Navalny wrote that Choles also failed to pay child support for his daughter, but owned a 25-30 million ruble apartment in the center of Moscow in 2017.

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Polina Kovaleva

Kovaleva is Lavrov's "stepdaughter." Her parents never married. At age 21, Kovaleva bought a $5.8 million apartment in the Kensington neighborhood in London, according to Navalny's blog.

Kovaleva enrolled in Imperial College in London, according to CNN.

Ekaterina Vinokurova

Lavrov's 39-year-old daughter Ekaterina Vinokurova lived in New York City for 17 years and attended Columbia University, according to CNN. Vinokurova holds a graduate degree from the London School of Economics. 

Ksenia Frank and Natalya Browning

Frank and Browning are the daughters of Gennady Timchenko, a close ally of Putin and owner of Transoil, the largest private railway operator in the transportation of oil and petroleum products in Russia. 

Frank, 37, Timchenko's youngest daughter, is a citizen of Finland and lives in Switzerland with husband Gleb Frank, according to Bloomberg.

Frank graduated from the University of Edinburgh, where she studied French and philosophy and sat on the board of Transoil. She received an MBA at the European Institute of Business Management INSEAD, the alma mater of her husband, Bloomberg reported.

Frank now heads the supervisory board named after her father and his wife, Elena.

Browning, 43, is the eldest of Timchenko's three children (a son, Ivan, escaped sanctions, according to Insider.) She is a graduate of Oxford University in England, where she reportedly studied English literature, according to Radio Free Europe/Radio Liberty.

Browning uses her former married surname. She wed an Oxford student named Peter Browning in 2002, according to RFE/RL.

Browning reportedly founded a film production company, Step Productions LLC, in 2010. It was transferred to another person in 2020, according to RFE/RL.

Putin's daughters

Katerina Vladimirovna Tikhonova and Maria Vladimirovna Vorontsova are the adult daughters of Putin. Tikhonova, 35, is a tech executive whose work supports the government of the Russian Federation and the defense industry, according to the Treasury Department. 

Vorontsova, 36, is a medical professional who leads state-funded programs personally overseen by Putin. The programs have received billions of dollars from the Kremlin toward genetics research, according to the Treasury Department. She is listed as a pediatric endocrinologist at the Endocrinology Research Center Moscow.

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Vorontsova reportedly lived in a $3.3 million apartment in the Netherlands with her husband, Dutch businessman Jorrit Joost Faassen. The BBC identified her as co-owner of a company planning to build a large medical center.

An eight-bedroom villa in Biarritz, France, said to have been purchased by Tikhonova's former husband, Kirill Shamalov, has been raided by activists and offered as a safe house to Ukrainian refugees, CNN reported. A 2015 Reuters investigation found Tikhonova and Shamalov's corporate holdings were worth about $2 billion.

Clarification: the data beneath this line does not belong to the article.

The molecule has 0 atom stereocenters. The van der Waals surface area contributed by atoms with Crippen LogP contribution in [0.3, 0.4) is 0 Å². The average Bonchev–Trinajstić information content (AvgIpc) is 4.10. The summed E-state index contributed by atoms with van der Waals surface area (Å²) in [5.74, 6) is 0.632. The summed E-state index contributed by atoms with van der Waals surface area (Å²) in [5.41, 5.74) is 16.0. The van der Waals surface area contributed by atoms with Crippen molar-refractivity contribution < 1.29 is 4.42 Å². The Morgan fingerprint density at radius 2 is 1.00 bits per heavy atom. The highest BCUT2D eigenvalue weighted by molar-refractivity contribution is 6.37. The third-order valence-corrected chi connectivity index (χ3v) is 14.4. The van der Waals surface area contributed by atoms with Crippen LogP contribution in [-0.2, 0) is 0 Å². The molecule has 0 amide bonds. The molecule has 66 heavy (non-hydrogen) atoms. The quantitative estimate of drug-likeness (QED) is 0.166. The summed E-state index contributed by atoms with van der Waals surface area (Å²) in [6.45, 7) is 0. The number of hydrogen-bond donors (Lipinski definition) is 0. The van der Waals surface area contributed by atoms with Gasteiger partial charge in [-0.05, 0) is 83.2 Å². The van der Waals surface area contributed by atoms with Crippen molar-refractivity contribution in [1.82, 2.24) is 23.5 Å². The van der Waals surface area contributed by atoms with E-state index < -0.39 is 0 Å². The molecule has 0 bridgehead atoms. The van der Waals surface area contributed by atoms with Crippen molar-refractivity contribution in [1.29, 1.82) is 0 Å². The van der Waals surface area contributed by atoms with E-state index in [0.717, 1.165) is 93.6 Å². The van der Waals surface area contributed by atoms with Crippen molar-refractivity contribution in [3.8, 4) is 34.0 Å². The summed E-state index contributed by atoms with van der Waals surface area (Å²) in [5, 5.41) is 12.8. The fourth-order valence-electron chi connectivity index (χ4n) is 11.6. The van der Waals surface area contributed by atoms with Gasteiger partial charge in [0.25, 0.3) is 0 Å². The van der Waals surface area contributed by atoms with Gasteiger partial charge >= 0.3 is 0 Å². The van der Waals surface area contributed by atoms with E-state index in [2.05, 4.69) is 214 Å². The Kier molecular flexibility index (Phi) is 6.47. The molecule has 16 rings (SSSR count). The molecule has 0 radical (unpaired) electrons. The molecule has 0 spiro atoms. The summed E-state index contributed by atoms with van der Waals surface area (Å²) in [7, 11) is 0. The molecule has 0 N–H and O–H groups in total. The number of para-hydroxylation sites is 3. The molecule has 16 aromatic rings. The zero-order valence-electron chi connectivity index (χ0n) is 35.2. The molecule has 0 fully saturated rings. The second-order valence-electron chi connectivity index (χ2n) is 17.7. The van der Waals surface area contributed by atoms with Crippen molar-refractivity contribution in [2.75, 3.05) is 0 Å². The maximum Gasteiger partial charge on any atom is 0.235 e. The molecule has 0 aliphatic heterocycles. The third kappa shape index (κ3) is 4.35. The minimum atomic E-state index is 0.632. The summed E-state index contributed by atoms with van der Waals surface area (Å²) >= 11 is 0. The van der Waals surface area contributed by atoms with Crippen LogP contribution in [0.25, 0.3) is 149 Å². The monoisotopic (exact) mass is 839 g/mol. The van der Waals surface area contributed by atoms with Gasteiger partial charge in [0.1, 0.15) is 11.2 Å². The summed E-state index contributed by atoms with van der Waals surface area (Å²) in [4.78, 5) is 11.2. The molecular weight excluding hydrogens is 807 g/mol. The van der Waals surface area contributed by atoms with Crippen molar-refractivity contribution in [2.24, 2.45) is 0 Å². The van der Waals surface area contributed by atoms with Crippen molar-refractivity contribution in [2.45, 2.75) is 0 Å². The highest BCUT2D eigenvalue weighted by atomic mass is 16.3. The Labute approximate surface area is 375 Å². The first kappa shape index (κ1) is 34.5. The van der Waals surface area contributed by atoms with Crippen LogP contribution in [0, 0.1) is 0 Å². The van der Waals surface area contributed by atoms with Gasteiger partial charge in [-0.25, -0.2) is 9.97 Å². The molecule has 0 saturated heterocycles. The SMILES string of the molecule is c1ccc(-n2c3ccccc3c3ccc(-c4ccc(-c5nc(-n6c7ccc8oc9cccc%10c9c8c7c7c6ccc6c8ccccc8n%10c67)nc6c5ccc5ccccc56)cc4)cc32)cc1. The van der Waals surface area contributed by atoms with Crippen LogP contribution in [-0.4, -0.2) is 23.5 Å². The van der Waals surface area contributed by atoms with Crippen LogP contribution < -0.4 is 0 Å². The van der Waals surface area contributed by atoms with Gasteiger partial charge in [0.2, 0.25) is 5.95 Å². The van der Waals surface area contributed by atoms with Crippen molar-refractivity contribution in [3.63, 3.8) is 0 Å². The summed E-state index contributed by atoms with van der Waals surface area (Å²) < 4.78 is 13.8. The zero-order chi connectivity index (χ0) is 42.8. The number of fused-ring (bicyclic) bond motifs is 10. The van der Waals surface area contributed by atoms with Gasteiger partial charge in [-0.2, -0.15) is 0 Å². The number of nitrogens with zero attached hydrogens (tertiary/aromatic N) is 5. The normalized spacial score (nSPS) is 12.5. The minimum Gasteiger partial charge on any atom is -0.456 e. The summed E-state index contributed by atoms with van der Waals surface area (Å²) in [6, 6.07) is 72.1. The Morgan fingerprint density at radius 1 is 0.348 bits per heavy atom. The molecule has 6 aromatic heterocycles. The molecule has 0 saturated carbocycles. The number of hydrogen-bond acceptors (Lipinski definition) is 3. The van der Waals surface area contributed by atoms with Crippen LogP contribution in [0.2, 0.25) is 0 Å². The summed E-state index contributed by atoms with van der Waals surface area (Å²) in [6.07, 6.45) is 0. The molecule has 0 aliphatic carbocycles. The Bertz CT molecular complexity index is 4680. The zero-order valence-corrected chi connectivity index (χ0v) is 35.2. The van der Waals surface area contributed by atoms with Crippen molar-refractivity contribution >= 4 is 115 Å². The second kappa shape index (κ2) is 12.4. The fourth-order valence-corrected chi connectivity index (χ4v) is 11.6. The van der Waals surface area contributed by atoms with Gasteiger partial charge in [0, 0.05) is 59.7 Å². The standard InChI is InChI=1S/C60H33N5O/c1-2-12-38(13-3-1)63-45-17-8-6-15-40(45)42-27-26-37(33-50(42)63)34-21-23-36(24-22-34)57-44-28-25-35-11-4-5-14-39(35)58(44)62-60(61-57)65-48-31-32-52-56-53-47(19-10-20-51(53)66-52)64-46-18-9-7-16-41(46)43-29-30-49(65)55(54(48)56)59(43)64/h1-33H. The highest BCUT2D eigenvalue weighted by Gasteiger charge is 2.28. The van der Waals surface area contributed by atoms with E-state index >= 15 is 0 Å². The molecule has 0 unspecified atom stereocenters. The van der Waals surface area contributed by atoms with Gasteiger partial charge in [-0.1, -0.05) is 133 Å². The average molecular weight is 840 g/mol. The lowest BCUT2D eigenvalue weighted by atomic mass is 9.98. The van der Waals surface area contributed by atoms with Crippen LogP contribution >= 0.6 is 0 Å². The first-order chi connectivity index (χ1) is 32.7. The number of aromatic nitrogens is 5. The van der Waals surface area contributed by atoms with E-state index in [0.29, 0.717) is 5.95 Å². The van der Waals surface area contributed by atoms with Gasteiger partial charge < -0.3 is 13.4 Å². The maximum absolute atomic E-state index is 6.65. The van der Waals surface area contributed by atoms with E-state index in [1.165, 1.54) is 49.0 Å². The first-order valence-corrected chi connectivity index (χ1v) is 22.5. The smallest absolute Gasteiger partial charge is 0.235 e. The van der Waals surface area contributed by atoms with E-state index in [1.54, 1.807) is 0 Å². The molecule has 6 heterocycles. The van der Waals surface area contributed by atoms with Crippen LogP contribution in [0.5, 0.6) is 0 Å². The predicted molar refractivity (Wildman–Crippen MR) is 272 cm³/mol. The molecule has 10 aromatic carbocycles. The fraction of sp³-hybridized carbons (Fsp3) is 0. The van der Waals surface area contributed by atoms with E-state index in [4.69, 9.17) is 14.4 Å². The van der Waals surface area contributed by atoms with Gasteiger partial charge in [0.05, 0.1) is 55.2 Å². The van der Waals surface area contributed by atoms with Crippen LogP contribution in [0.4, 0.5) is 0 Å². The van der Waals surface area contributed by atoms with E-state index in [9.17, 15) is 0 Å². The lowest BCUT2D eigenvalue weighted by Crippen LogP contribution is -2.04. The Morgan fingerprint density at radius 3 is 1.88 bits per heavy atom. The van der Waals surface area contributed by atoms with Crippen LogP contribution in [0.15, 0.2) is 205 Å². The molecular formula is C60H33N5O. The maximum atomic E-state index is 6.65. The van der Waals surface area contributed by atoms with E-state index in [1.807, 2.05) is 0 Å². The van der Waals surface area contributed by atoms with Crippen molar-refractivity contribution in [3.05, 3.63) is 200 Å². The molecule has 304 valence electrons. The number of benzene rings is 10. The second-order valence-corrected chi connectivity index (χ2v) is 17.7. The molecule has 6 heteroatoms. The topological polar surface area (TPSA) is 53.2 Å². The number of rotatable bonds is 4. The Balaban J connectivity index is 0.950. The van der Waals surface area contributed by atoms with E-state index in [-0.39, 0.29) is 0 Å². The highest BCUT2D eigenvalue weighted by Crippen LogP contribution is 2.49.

In 2015, the BBC reported that Putin said, "My daughters live in Russia and studied only in Russia, I am proud of them ... They speak three foreign languages fluently. I never discuss my family with anyone." 

Putin is rumored to have more children out of wedlock stashed in Western countries, according to CNN.

Who has been sanctioned?

Tikhonova and Vorontsova have been sanctioned by the U.S. and United Kingdom, along with Putin's ex-wife, Lyudmila Shkrebneva Putina.

"We believe that many of Putin's assets are hidden with family members and that's why we're targeting them," a senior Biden administration official said in a call with reporters on April 7.

The family is also subject to travel bans and asset freezes under U.K. sanctions.

Kovaleva and Vinokurova were also sanctioned by the U.K. and Peskova and Choles were sanctioned by the U.S. in March along with their father and Peskov's wife, Tatiana Aleksandrovna Navka.

The State Department announced sanctions against Browning and Frank on March 24.

Howard Stoffer, professor of national security at the University of New Haven in Connecticut, said Russian oligarchs and their families have benefited from wealth accumulated on the backs of Russian taxpayers for at least 23 years.

"One-hundred-seventeen to 120 oligarchs, collectively, have taken about $1 trillion out of the wealth of Russia," Stoffer said. "They should be hunted down vigorously by the Department of Treasury's task force, the (U.K.government) and other countries that are doing the same." 

Stoffer said he doesn't believe the sanctions will change policy in Russia, but some of the money Putin has hidden away with the oligarchs might eventually be recovered.

"There have been reports that some of the oligarchs, through their lawyers, are saying, 'If I can keep just one quarter of my assets, then I'll tell you where I put Putin's money.' So, I don't know if that's a deal our government or other governments will follow. But that might be worthwhile considering the extraordinary criminality, cruelty and immorality of Putin and those who are following," Stoffer said.

Reach out to Chelsey Cox on Twitter at @therealco.